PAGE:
On Mars and in Your Car, Flexible Shafts Play an Important Role
Author(s): Bob King
Jun. 11, 2013
With automation and actuation becoming more prevalent, flexible shafts from Suhner Manufacturing Inc. are in demand—here on earth and beyond.
Suhner Manufacturing's flexible shafts are used in a variety of applications, from power windows and seats in cars to the rover Curiosity on Mars, explains Michael Boehm, director of marketing and sales for the company.
"As our world is getting lazier and more things in our everyday life are getting automated and actuated, there is a big demand for a simple device to transmit rotary motion silently from a power source to the part that needs to be actuated," Boehm tells New Equipment Digest. "That's where the flexible shaft comes in."
NED: Why did Suhner decide to market flexible shafts?
MB: As our world is getting lazier and more things in our everyday life are getting automated and actuated, there is a big demand for a simple device to transmit rotary motion silently from a power source (motor, hand actuation) to the part that needs to be actuated. That's where the flexible shaft comes in.
Need an example? Just think of your car: power seats, power sunroof, power windows, power adjustable pedals and steering column, power sliding door and power rear hatch. These are all applications where Suhner flexible shafts are being used.
NED: How are flexible shafts different from similar products?
MB: Compared with other means to transmit rotary motion-rigid drives with U-joints, angle drives, gear boxes and micro motors to name a few-flexible shafts have a good number of advantages. They can overcome misalignments, compensate relative movement from one part to the other, and drive or synchronize the movement from two or more items driven off one motor.
They also are lightweight, extremely rugged, virtually maintenance-free and very attractive in regard to cost.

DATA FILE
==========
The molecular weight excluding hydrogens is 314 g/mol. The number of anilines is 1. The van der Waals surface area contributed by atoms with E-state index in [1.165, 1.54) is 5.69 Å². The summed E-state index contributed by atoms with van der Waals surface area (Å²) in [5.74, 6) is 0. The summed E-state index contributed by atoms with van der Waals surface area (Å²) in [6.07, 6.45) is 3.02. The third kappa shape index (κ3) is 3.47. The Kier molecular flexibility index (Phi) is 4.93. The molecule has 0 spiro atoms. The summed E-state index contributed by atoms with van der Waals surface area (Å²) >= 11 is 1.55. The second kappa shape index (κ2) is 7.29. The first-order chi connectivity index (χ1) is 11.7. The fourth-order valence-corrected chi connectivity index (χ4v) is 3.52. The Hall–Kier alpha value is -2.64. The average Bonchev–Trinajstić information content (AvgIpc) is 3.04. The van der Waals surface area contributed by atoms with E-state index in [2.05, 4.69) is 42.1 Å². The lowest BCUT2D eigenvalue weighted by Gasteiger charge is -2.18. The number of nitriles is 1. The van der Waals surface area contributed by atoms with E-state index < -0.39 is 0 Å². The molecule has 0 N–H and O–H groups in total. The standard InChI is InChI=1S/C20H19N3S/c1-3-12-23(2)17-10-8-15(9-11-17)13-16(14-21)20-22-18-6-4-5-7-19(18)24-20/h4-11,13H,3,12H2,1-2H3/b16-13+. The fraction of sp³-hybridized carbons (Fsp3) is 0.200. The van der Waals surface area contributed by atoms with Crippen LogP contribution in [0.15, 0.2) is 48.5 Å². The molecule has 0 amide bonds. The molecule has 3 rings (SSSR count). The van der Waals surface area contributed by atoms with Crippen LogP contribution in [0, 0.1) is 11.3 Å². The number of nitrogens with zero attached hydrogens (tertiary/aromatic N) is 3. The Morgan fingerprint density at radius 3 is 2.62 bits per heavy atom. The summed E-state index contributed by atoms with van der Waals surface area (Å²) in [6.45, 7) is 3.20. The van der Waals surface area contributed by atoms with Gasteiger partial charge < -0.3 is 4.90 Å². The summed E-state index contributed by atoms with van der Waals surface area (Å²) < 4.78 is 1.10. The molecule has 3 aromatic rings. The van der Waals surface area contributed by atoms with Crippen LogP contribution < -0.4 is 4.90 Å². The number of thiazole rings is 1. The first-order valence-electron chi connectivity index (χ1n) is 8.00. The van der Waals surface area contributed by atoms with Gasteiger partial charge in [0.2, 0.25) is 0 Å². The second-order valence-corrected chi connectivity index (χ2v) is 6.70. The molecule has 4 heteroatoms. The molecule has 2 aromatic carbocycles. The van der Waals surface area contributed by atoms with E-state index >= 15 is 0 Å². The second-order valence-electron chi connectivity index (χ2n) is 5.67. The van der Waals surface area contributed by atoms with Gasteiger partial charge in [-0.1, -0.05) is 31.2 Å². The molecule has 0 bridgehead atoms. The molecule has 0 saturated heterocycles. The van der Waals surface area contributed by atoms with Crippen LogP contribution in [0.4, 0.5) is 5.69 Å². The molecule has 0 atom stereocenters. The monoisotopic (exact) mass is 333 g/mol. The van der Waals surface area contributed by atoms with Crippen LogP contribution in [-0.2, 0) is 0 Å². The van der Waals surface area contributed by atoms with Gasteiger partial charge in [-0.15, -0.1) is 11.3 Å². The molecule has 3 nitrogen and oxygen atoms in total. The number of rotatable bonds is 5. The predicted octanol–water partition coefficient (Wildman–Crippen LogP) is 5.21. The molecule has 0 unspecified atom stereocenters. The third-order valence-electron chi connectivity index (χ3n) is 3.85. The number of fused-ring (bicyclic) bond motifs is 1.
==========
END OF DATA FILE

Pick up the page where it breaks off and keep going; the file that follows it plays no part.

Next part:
I think a pledge to their quality and reliability is that they are being used in probably the harshest environment any machine has to work: Mars. Rover "Curiosity" as well as its predecessor are using several Suhner flexible shafts with great success. Failure is really not an option in these kinds of applications.
NED: What problems did you encounter during the development process?
MB: When designing a tiny shaft for an instrument used in laparoscopic surgery, challenges obviously are radically different than when trying to accommodate the higher power output in your new string trimmer. The main task among all types of projects is to capture all requirements to be able to offer the best solution, not just the solution that works.
NED: How long did it take from conception to final production?
MB: Development time again depends greatly on the specific application and the market segment it goes into. A couple hours for shafts in an industrial application to years and years for shafts used in aerospace or medical where there is a lot of testing involved from the customer side.
NED: Did cost factors play a role in changing the final design of the product?
MB: Cost is always a factor. Cost is actually often one of the reasons why customers come to us-to take costs out of their products. Flexible shafts allow for very cost-effective solutions to transmit rotary motion.
As for the design of the flexible shaft itself, the target price range the customer specified is one of the specifications we try to fulfill when engineering the flexible shaft-as good as necessary and as cost efficient as possible.
NED: Who do you consider your target audience to be and what benefits will they realize from using this product?
MB: One of the facts that makes our job here at Suhner so interesting is that basically any engineer in any market segment looking for a mechanical transition element is our potential target and can use our flexible shafts, which lets us get involved in a lot of different applications.
NED: Any other interesting highlights that you think our readers would enjoy knowing?
MB: Flexible shafts are not a commodity but an engineered component. Even though two shafts might look alike, they could have completely different specifications and capabilities.
Approximately 95 percent of our flexible shafts are therefore custom-made solutions. We will be turning 100 years old next year, which means we have lots of experience.